Tuesday, August 31, 2010

1971 GAZ-24 - This One Is In The U.S.

Old Russian cars have always fascinated me. During the Cold War the only photos we saw of Russian cars were of ones that looked like 1950s American sedans. There was always some smug caption underneath the photo that alluded to the car being a new model and how Russia was 20 years behind us in technology. For many, many years most of us believed that. Propaganda is a powerful tool.

The truth is that while there were plenty of cars that were 20 years behind in technology, there were also plenty that were relatively modern and up to date. We just didn't get to see them. Imagine what we would have thought of the French automotive industry in the 1960s and 1970s if all we ever saw was the 2CV. Or the Italian industry if all we ever saw was the Fiat 500. Imagine what the world would have thought of us in the 1970s and 1980s if all they ever saw was the Chevette.

The GAZ 24 was one of those cars that was not behind the times. It was a modern sedan when it was introduced.

The GAZ 24 was developed in the mid - late 1960s. Production was started in 1970. It's styling is in line with virtually every other European sedan of the time. It's boxy and practical. The engine is an all aluminum 2.4 I4 that put out around 100 HP. The transmission is a 4 speed manual with a floor mounted shifter. It has power brakes, a heater, defroster and rear window defroster, a radio, etc., etc. It has just about everything you would find on a similar era Western European or American sedan. It was not an exciting sedan, but it was good, comfortable transportation. Like the majority of the sedans built in the 1960s and 1970s, that was all it was meant to be.

This car is located in California. It appears to be in good overall condition. It looks like the interior has been modified. The steering wheel is definitely not the original. The center armrest is an aftermarket item with a cupholder. The seats also look a bit too modern for this car, but I'm not familiar enough with the car to say if they are or are not the original seats.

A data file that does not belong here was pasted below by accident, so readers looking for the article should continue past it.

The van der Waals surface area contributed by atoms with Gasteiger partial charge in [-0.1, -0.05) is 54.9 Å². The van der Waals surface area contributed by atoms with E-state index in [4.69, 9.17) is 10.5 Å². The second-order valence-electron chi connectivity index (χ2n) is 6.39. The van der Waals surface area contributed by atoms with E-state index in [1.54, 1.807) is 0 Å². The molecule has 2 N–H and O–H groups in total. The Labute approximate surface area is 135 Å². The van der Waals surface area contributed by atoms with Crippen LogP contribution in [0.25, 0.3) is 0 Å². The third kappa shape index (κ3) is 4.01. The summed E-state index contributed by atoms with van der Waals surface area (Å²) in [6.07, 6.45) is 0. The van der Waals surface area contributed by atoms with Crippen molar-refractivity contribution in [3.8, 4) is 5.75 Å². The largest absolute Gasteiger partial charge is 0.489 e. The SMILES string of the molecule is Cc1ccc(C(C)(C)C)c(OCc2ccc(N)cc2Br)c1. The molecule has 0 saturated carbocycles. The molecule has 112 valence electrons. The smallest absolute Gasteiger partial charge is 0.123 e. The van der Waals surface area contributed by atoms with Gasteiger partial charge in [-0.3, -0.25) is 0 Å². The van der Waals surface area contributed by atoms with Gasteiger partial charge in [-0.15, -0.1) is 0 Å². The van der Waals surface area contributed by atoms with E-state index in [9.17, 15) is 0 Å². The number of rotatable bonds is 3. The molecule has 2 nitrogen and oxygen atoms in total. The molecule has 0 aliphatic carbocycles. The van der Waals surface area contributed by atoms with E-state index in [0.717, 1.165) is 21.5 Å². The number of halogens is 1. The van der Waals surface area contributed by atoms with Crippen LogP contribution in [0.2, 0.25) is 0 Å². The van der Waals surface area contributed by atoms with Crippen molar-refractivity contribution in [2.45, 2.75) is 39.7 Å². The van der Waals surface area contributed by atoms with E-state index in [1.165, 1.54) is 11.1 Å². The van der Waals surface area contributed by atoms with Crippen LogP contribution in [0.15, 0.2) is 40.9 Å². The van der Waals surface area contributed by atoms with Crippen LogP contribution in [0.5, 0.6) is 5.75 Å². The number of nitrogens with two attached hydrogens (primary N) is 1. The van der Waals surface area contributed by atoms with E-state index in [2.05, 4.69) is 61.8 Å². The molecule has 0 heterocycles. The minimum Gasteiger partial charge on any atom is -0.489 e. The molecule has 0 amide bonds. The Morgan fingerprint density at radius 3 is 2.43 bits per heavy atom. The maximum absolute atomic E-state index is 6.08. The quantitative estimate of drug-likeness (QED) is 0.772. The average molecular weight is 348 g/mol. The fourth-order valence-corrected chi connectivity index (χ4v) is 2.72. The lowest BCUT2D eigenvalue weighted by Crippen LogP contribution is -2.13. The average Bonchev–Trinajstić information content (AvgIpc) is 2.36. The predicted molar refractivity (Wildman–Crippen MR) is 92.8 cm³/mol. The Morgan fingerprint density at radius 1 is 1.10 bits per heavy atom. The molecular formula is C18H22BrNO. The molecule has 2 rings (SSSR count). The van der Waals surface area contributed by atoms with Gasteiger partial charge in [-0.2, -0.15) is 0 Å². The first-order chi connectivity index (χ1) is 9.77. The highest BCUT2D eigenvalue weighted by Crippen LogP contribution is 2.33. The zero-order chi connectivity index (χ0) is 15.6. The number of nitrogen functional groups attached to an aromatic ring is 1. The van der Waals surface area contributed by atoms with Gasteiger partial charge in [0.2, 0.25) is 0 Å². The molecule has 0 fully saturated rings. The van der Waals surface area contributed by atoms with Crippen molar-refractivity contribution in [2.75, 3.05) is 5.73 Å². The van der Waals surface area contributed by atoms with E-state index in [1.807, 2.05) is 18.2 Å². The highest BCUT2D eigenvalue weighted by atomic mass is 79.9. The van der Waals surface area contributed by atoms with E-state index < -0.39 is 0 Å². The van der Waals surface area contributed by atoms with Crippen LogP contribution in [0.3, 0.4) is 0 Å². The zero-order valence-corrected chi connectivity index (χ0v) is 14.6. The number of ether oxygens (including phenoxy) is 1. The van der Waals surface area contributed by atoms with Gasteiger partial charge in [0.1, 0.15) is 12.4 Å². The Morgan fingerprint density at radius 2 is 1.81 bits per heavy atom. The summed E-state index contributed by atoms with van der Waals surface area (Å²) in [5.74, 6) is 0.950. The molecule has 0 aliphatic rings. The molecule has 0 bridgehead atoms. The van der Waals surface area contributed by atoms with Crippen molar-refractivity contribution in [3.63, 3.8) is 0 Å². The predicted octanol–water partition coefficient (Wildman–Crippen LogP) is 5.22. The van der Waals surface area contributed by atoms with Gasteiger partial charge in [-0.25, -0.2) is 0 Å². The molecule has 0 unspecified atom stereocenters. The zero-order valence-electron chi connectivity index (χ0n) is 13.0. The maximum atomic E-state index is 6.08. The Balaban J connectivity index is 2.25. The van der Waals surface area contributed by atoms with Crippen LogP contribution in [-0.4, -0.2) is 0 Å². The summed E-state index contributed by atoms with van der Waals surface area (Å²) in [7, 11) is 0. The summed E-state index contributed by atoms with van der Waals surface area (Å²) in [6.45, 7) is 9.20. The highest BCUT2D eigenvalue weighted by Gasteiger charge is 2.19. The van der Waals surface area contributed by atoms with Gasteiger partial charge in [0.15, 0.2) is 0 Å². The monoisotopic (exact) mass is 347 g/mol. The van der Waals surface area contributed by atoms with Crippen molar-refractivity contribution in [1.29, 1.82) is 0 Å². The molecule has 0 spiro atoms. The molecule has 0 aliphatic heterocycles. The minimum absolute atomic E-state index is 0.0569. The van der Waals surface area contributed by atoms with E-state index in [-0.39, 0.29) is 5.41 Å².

The body appears to be in very good condition. However, Soviet steel was not high quality, the winters can be harsh in parts of Russia and rust prevention techniques were pretty much unknown worldwide at the time. Checking this car for badly done rust repair is a must.

Lately I've seen similar cars being offered from the old Soviet Union for insane amounts of money. While these cars are extremely rare in North America, they are not extremely valuable. This auction has a reserve, but as I write this the car has no bids, so I have no idea what that reserve might be.

If this car is as good in person as it looks in the pictures and if the seller isn't looking for a stupid amount of money for it, this would be a really great car to bring to car shows.

Located in North Hollywood, CA, click here to see the eBay listing.


Andre said...

Not much left of the 1971 Volga in this one... The interior looks to be from a much later (1990s) Volga 31029... The grille is from a mid-80s Volga 2401... The wheels are definitely not original... And who knows what's under the hood. But it's still a cool car to have in the States. Here's what it's supposed to look like: http://images.carpictures.cc/photo/m/Parked_GAZ-24_00016312.jpg

Maxichamp said...

Crack pipe price. Judging by the floor mats, the owner is probably from Azerbaijan, made some dough here, and had a random car (maybe belonging to his extended family) shipped here for nostalgia's sake.

Maxichamp said...

Or Armenia.